My parents’ friend was going out of town for a week and needed someone to watch her awesome loft apartment in Chicago. I was a Senior in High School and this was like a dream come true.
When I showed up for a tour of the apartment, with my mom, their friend showed me around. The place was amazing. It had a rooftop patio AND a separate balcony. It had an exposed brick wall and a spiral metal staircase. It looked like an apartment from a movie, somewhere an artsy and independent romantic comedy heroine would live.
"You have to promise no one else will stay over. Your boyfriend, your friends, no one can stay here but you. And of course, no parties," my parents’ friend said in front of my mom. Then she led me out onto the balcony and whispered: "But if you do have a party, make sure people go out onto the rooftop deck to smoke."
What?! Had she just basically told me to have a party?
It was her apartment, if she told me to have a party who was I to disagree? In fact, just to do my job better, I had two parties on two consecutive nights. My boyfriend was there for both and he stayed with me at the loft. We pretended that we were real adults and that this was our apartment. We stood on the balcony and surveyed the city, trying to act as though we looked out at this view everyday.
Pictures from the party (note the exposed brick wall and spiral staircase, it’s like you’re watching a Kate Hudson movie right?)(also I’m going to assume that was my “adult” shirt):
The next morning I woke to the screams of an Eastern European woman.
I was lying in bed, mostly naked. The apartment was covered in empty beer cans. The place was a mess.
The Eastern European woman continued to scream.
I punched my boyfriend. ”Do something!”
"Who are you?! What are you doing here?!" the woman screamed.
My boyfriend struggled to find his jeans.
"We’re housesitting. Didn’t she tell you? I swear, we’re supposed to be here."
"No, she didn’t say anything. Who are you? I’m calling the police!"
"Who are you?" I asked.
"I’m the cleaning woman. I clean her apartment once a week. She always tells me when someone will be here and she didn’t say anything."
"We’re housesitting! She knows we’re here."
The woman looked around at the mess and shook her head. ”No, no. This isn’t right. I’m not cleaning this up!”
"No, you don’t have to. We’ll clean it up. You just leave and we’ll clean it up."
"I’m telling her about this."
"No, please don’t. We’ll clean it up!"
We finally convinced her to leave, and we spent the rest of our housesitting time cleaning. It was like being a real adult.
I recently found this amazing photo taken on the day of my 8th grade graduation:
My favorite part of this picture has nothing to do with me and everything to do with that sick pocket watch chain (I really hope it was a pocket watch chain, although the late 90s was also the time of the wallet chain).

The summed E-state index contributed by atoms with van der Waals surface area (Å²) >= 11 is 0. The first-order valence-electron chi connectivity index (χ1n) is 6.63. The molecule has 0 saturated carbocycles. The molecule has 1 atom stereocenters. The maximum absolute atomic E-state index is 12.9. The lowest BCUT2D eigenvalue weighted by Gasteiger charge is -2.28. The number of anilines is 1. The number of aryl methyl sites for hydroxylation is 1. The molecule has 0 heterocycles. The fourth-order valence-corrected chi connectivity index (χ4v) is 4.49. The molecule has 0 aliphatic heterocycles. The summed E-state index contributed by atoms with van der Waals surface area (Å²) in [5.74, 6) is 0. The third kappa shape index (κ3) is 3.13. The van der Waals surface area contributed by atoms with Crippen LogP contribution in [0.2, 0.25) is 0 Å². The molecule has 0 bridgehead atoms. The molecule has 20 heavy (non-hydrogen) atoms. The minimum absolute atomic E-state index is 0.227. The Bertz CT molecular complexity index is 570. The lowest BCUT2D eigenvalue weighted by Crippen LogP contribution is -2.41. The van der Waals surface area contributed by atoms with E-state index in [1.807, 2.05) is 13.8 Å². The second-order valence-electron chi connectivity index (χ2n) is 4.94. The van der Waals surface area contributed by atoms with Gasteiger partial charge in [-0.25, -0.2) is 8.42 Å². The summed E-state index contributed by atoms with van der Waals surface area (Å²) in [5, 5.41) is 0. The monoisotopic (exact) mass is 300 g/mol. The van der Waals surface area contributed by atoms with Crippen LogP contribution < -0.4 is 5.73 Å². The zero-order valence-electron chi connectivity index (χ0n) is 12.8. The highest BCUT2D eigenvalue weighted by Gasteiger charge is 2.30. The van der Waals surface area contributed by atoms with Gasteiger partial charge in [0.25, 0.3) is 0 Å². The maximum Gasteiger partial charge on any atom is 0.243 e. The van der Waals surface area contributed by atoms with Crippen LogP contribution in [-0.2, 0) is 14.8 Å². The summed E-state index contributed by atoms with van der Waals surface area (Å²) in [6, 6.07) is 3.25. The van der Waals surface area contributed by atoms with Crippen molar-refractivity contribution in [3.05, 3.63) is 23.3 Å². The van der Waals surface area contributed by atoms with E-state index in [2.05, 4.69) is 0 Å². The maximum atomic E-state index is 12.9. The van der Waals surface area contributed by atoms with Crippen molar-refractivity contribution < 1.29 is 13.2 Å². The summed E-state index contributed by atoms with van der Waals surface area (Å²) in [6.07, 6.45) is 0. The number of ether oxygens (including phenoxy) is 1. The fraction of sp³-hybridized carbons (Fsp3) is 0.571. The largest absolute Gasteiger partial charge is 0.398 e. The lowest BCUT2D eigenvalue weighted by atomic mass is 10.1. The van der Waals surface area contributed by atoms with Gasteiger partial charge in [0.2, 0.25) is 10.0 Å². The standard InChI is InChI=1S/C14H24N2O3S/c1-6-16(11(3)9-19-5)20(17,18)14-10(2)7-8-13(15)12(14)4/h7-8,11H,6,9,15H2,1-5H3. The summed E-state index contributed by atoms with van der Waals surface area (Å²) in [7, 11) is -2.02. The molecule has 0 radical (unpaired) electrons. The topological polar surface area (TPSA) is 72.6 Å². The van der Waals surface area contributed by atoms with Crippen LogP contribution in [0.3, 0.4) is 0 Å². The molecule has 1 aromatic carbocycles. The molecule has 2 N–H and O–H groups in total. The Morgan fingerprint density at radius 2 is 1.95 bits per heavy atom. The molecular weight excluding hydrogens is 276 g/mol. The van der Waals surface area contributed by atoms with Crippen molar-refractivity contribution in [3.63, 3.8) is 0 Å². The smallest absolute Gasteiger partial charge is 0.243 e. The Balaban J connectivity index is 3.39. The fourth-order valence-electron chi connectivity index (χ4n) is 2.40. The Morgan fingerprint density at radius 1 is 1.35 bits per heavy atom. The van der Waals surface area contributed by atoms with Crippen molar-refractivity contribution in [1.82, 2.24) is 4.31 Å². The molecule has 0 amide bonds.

In my town, instead of graduation gowns the boys just wore suits and the girls wore white dresses. To me, that makes sense for 8th graders, who, to be honest, don’t really need a graduation ceremony. But it was also true for high school graduation, which ruined the teen movie graduation moment I had in my head. We had no tassels to flip, or caps to toss in the air and then freeze frame on as the opening credits begin to roll.
Before high school graduation my friends and I spent weeks looking for the perfect white dresses. I had no luck. The day before graduation I still hadn’t found a dress, so I pulled my 8th grade graduation dress out of the closet. I was six inches taller, but I still managed to wear the same white dress to my 8th Grade graduation and my High School graduation. Luckily I had not grown breasts between the ages of 14-18 (and still haven’t to this day).
Oh, and yes that is terrifying barbed wire behind us in the first photo. Our school’s football bleachers were under construction and so our graduation was held at a random football field in the Chicago ghetto. As we waited to go out we had to stand in line in the tennis courts, which, instead of having nets, had waist high chain link fences to separate the two sides of the court. Whoo-hoo for Chicago public schools!
There was a call-in topic on the radio today about housesitting and it reminded me of the two times I housesat, both of which ended horribly.
Here’s the first:
When I was a kid I wanted to grow up to be a dog breeder (as I think I have mentioned). Unfortunately my first (and only) attempt, at 13, was a bit of a failure as my dog only had two puppies. We kept one and sold the other to the family who lived across the street. When they went out of town a few months later they asked me to dogsit/housesit.
(C.C. and Sprite/Jack dressed up for Christmas/Chanukah)
I had named the puppy I sold them “Sprite” because I had an obsession with Coca-Cola products (my other dogs were named Coco for Coca-cola, and C.C. for Cherry Coke), but they had changed his name to Jack. They also had another dog that had some pretentious greek mythology name, but which they called THE MONSTER.